Google Scholar 

  24. Blanco CH, Stein JB, Barinsky GL, Fang CH, Grube JG, Turbin RE, Eloy JA (2020) Management of complicated pediatric rhinosinusitis in the COVID-19 era. Am J Otolaryngol 41(6):102746

    Article  CAS  Google Scholar 

  25. Prabhu RM, Patel R (2004) Mucormycosis and entomophthoramycosis: a review of the clinical manifestations, diagnosis and treatment. Clin Nicrobiol Infect 10:31–47

    Article  Google Scholar 

  26. Spellberg B, Edwards J, Ibrahim A (2005) Novel perspectives on mucormycosis: Pathophysiology, presentation, and management. Clin Microbiol Rev 18:556–569

    Article  CAS  Google Scholar 

  27. Patel T, Nassehi Y, Breik O, Thomas M, Mansuri M-S, Laugharne D (2019) Rhinomaxillary mucormycosis – Current perspectives in diagnosis and management. J Oral Dis Marker 3(1):29–32

    Article  Google Scholar 

  28. Gamaletsou MN, Sipsas N, v., Roilides E, Walsh TJ. (2012) Rhino-orbital-cerebral mucormycosis. Curr Infect Dis Rep 14(4):423–434

    Article  Google Scholar 

  29. Abramson E, Wilson D, Arky RA. Case studies Rhinocerebral phycomycosis in association with diabetic ketoacidosis report of two cases and a review of clinical and experimental experience with Amphotericin B Therapy. Available from:

  30. Gillespie MB, O’Malley BW (2000) An algorithmic approach to the diagnosis and management of invasive fungal rhinosinusitis in the immunocompromised patient. Otolaryngol Clin N Am 33(2):323–334

    Article  CAS  Google Scholar 

  31. Jung SH, Kim SW, Park CS, Song CE, Cho JH, Lee JH et al (2009) Rhinocerebral mucormycosis: consideration of prognostic factors and treatment modality. Auris Nasus Larynx 36:274–279

    Article  Google Scholar 

  32. Scheckenbach K, Cornely O, Hoffmann TK, Engers R, Bier H, Chaker A et al (2010) Emerging therapeutic options in fulminant invasive rhinocerebral mucormycosis. Auris Nasus Larynx 37:322–328

    Article  Google Scholar 

  33. Mehta S, Pandey A (2020) Rhino-orbital mucormycosis associated with COVID-19. Cureus 12(9):e10726

    Google Scholar 

Download references





Author information

Authors and Affiliations



Study concept/Design: UP and MST. Conduct of study: ST, PS, UP, GD, AK, NPR and AS. Statistical analysis and result compilation: ST, PS and UP. Drafting and manuscript revision: ST, PS and UP. Final approval of published version: UP and MST. All authors read and approved the final manuscript.

Corresponding author

Correspondence to Uma Patnaik.

Ethics declarations

Ethics approval and consent to participate

The study is compliant with existing ethical standards. Hence waiver for the same was granted by the Institutional Ethics Committee, Armed Forces medical College, Solapur Road, Pune-411040. The waiver reference number is IEC/2021/302a on 21 Jun 2021. Informed written consent was obtained from all the individuals participating in the study. Also, informed written consent was provided by parent or legal guardian in the case of children under 16.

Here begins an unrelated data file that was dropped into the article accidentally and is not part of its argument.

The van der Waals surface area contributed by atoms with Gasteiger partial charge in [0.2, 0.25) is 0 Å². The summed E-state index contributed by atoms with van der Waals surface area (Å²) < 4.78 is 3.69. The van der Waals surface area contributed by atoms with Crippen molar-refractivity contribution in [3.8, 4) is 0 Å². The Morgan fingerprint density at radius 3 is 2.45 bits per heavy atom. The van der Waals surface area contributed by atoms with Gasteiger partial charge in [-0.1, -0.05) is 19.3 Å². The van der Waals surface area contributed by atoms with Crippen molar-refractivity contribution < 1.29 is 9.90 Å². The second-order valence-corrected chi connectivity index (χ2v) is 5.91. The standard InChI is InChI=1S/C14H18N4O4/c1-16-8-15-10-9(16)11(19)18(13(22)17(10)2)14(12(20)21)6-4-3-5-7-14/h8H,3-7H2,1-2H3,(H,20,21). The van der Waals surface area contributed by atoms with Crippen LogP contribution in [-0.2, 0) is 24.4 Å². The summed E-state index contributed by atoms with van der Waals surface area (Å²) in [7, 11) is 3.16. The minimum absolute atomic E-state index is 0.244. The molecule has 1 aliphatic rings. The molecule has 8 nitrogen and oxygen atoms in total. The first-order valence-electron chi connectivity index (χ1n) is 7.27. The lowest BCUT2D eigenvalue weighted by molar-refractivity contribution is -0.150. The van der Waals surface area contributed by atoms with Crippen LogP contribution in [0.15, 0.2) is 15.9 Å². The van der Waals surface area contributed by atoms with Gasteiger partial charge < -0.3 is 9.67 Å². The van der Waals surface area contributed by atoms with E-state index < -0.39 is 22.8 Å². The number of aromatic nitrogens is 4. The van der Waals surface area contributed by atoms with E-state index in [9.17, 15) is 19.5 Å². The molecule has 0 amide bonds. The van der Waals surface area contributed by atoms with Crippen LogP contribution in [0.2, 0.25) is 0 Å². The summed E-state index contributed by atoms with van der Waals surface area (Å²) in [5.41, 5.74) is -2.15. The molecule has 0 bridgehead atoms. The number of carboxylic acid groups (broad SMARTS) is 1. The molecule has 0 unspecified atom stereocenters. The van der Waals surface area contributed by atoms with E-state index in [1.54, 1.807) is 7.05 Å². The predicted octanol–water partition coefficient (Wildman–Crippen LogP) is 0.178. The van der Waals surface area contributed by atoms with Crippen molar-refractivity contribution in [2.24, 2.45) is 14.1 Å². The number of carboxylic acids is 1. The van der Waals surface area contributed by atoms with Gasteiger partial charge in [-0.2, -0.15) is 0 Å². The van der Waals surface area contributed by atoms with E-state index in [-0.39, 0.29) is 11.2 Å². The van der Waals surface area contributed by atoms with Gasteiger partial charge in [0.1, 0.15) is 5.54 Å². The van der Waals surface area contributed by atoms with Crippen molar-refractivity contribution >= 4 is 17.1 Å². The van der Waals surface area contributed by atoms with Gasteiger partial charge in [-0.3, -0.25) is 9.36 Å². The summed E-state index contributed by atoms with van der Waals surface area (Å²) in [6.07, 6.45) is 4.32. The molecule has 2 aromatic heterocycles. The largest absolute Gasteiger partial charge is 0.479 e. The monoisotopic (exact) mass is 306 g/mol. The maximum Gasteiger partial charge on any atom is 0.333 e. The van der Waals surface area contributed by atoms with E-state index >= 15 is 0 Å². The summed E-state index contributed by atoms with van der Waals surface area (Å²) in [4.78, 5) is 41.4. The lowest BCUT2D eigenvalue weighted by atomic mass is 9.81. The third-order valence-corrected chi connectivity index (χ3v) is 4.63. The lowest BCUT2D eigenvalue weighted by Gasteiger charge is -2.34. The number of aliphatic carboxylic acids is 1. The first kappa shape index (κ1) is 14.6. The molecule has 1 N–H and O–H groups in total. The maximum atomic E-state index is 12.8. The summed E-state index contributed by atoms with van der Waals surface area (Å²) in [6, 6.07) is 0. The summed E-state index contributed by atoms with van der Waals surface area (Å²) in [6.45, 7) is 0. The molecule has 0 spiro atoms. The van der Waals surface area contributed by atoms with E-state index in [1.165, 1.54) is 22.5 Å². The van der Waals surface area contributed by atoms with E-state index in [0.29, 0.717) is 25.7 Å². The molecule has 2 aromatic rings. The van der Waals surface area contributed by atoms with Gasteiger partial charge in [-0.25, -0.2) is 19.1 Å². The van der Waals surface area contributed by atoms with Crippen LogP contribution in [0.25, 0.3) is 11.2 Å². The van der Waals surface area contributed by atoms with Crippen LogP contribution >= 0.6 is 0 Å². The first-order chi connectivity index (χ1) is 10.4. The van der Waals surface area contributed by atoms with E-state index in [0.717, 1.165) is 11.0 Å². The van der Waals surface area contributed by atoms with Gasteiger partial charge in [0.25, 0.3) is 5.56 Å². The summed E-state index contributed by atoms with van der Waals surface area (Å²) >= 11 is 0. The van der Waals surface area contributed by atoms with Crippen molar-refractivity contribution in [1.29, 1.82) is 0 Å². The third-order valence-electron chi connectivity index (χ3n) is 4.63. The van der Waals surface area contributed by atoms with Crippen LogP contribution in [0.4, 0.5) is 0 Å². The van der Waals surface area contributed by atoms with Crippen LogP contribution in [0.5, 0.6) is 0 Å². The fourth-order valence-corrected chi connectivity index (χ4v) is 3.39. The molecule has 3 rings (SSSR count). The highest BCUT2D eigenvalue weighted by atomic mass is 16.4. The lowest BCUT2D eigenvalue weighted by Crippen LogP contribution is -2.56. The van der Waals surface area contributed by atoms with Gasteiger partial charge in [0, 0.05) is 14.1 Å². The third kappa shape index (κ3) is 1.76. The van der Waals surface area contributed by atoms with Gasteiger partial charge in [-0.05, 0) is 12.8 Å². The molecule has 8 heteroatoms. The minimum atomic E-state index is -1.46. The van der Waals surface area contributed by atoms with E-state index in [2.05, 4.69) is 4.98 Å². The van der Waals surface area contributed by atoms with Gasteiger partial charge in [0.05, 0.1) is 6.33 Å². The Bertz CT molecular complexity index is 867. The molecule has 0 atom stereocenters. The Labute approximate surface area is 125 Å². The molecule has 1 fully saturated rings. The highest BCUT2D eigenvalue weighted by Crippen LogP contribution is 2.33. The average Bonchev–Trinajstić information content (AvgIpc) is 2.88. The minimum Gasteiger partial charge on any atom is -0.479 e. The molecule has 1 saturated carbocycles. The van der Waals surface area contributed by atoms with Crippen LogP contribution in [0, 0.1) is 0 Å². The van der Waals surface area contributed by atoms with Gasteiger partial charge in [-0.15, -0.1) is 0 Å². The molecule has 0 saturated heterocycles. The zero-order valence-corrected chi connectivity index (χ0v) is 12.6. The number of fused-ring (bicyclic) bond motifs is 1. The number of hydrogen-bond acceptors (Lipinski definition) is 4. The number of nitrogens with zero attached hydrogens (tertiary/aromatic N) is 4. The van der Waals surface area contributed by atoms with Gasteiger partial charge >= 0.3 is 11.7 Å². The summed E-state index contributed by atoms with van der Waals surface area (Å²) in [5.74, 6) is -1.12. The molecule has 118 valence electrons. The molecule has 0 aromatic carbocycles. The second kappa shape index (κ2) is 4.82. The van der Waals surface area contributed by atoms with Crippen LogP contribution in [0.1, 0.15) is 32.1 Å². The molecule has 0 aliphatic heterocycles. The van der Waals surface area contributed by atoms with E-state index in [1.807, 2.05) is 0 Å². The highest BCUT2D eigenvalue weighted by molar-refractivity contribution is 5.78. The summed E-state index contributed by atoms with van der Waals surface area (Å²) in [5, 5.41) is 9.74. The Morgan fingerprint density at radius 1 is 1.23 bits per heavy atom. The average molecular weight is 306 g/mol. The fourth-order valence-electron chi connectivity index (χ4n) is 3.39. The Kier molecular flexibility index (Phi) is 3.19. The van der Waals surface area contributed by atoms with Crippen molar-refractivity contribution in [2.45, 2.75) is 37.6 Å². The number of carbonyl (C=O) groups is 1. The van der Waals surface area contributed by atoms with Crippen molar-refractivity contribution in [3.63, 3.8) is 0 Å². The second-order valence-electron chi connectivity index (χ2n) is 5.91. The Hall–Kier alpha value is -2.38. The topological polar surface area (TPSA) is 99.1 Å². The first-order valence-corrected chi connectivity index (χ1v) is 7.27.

Consent for publication

Informed written consent for publication was obtained from all the individuals participating in the study. Also, informed written consent for publication was provided by parent or legal guardian in the case of children under 16 and by next of kin of deceased individuals.

Competing interests

The authors declare that they have no competing interests.

Additional information

Publisher’s Note

Springer Nature remains neutral with regard to jurisdictional claims in published maps and institutional affiliations.

Rights and permissions

Open Access This article is licensed under a Creative Commons Attribution 4.0 International License, which permits use, sharing, adaptation, distribution and reproduction in any medium or format, as long as you give appropriate credit to the original author(s) and the source, provide a link to the Creative Commons licence, and indicate if changes were made. The images or other third party material in this article are included in the article's Creative Commons licence, unless indicated otherwise in a credit line to the material. If material is not included in the article's Creative Commons licence and your intended use is not permitted by statutory regulation or exceeds the permitted use, you will need to obtain permission directly from the copyright holder. To view a copy of this licence, visit

Reprints and Permissions

About this article

Verify currency and authenticity via CrossMark

Cite this article

Thakur, S., Patnaik, U., Saxena, P. et al. Varied presentations of complicated rhinosinusitis in COVID era: a rational approach to management. Egypt J Otolaryngol 39, 6 (2023).

Download citation

  • Received:

  • Accepted:

  • Published:

  • DOI:


  • Rhinosinusitis
  • Mucormycosis
  • Histopathological examination
  • Intraorbital complications
  • Amphotericin B
  • Uncontrolled diabetes